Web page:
Looking for gun advice when it comes to owning a AR 15? Whether you bought a stock AR 15 from your local firearm dealer, or you are planning to build one from the ground up, one thing you need to understand as a new gun owner is the AR 15 upper components.

It’s one of those gun parts that are often overlooked, as other sections of the gun get much more attention. But choosing a complete upper for your AR 15 is an important decision, and you should do your research before pulling the trigger and grabbing the first upper that you see.

So what exactly is a AR 15 upper, and why is it one of the most important gun accessories? Keep reading to learn how these work, and why they are important for both gun safety and optimal performance. 

AR 15 Upper vs Lower

Before discussing the ins and outs of uppers, otherwise known as upper receivers, you need to know what the AR lower is.

The lower section of your AR 15 is what you interact with as the shooter of the rifle. This is where the majority of moving parts are, including the action. Basically, it’s the part of the gun that you actually operate.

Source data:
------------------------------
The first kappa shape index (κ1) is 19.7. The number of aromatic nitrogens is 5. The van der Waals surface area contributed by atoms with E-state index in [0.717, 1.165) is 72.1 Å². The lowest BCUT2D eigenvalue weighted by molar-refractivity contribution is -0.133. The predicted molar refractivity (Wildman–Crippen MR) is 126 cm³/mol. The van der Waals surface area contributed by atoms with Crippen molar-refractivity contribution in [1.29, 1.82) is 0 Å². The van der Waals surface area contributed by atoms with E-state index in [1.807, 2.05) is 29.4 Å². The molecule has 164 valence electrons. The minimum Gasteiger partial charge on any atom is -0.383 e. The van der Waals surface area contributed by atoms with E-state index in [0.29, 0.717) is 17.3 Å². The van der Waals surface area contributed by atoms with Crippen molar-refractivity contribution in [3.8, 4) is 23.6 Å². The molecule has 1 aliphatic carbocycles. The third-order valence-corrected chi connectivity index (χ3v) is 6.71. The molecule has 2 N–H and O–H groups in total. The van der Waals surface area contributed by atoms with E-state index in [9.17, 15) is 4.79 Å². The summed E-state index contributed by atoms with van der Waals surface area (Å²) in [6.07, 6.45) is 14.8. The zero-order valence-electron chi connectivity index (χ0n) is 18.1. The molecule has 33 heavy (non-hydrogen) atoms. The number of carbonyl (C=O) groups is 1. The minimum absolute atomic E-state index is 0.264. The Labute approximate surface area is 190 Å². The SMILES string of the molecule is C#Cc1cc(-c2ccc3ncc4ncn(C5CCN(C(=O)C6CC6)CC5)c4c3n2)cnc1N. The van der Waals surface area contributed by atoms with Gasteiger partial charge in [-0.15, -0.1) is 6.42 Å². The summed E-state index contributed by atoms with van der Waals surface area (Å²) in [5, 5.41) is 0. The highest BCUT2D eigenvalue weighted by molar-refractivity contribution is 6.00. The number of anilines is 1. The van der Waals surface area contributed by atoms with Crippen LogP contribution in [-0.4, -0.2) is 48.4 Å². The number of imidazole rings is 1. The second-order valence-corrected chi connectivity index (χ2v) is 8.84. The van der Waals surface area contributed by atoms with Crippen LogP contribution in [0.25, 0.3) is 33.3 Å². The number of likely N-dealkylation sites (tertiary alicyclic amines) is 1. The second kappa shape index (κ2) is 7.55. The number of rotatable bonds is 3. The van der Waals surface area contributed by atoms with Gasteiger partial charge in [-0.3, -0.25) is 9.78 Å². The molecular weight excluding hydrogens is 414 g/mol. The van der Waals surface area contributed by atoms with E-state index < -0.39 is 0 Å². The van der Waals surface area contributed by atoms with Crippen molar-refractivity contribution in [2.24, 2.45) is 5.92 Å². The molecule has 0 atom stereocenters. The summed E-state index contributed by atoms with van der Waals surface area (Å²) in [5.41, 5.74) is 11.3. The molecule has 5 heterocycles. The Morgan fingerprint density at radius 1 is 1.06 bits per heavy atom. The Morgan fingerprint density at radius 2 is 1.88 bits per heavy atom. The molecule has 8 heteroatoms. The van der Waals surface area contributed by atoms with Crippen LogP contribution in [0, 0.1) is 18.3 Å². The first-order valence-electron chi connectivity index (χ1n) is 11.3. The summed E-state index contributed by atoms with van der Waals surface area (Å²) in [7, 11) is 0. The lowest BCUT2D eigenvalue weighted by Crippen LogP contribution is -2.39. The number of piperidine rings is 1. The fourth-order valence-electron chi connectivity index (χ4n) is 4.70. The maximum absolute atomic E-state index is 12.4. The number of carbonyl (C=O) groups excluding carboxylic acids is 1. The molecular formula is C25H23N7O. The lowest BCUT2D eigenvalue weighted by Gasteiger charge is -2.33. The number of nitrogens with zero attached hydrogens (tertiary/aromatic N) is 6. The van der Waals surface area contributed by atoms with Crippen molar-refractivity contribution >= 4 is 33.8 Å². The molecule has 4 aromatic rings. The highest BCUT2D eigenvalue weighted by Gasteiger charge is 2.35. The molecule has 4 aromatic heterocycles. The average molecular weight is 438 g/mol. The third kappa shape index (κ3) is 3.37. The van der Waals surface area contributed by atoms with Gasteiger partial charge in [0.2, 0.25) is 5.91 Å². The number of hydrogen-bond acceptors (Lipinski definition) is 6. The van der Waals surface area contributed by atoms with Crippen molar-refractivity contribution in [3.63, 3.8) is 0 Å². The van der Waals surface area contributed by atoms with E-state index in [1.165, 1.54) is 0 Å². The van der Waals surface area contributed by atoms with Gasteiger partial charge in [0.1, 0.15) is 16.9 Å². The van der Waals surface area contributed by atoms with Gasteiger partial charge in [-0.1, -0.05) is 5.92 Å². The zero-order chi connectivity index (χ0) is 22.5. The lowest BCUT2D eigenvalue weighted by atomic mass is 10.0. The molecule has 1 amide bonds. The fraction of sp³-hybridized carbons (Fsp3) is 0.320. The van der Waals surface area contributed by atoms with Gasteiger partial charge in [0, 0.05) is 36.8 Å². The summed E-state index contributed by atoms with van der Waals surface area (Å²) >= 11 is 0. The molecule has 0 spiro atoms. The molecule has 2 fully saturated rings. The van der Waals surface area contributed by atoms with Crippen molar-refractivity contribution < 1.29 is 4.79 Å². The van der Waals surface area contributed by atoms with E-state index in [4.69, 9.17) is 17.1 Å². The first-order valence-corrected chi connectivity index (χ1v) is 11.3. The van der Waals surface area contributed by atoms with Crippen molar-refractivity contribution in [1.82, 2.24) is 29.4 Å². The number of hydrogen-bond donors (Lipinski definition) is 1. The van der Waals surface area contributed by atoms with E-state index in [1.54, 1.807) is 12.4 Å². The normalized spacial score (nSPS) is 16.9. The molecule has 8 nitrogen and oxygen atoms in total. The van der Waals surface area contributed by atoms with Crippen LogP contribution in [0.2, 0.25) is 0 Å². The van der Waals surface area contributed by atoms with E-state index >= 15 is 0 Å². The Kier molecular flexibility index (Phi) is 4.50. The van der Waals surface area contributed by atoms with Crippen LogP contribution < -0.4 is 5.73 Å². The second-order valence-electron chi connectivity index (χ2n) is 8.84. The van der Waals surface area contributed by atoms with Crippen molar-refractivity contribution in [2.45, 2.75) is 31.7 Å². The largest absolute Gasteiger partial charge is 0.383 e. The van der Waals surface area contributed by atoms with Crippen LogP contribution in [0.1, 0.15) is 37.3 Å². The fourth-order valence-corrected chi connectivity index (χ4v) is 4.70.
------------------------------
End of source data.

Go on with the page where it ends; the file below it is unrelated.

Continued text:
And it’s also the regulated section of the gun. The AR lower is where your serial number lives. This serialized section of the gun is used by the government to track sales of firearms. So in essence, the lower receiver is, for all intents and purposes, the firearm itself.

It can’t be operated by itself, however. That means that any other components needed to make the gun operate can be added at your discretion, including the upper receiver.

So what is the upper receiver on a AR 15?

What is a AR 15 Upper Receiver?

The AR 15 complete upper doesn’t get a ton of attention because it doesn’t require much human interaction. But it’s vital to the build and functionality of your gun.

While it doesn’t feature as many moving parts, it still contains moving pieces necessary for proper functionality. This is the section of the rifle where the barrel is attached to the main body.

It serves quite a few functions, usually all at the same time. When firing rounds, bullets are being shot out the front of the upper while the spent casings are popping out of the side of the upper.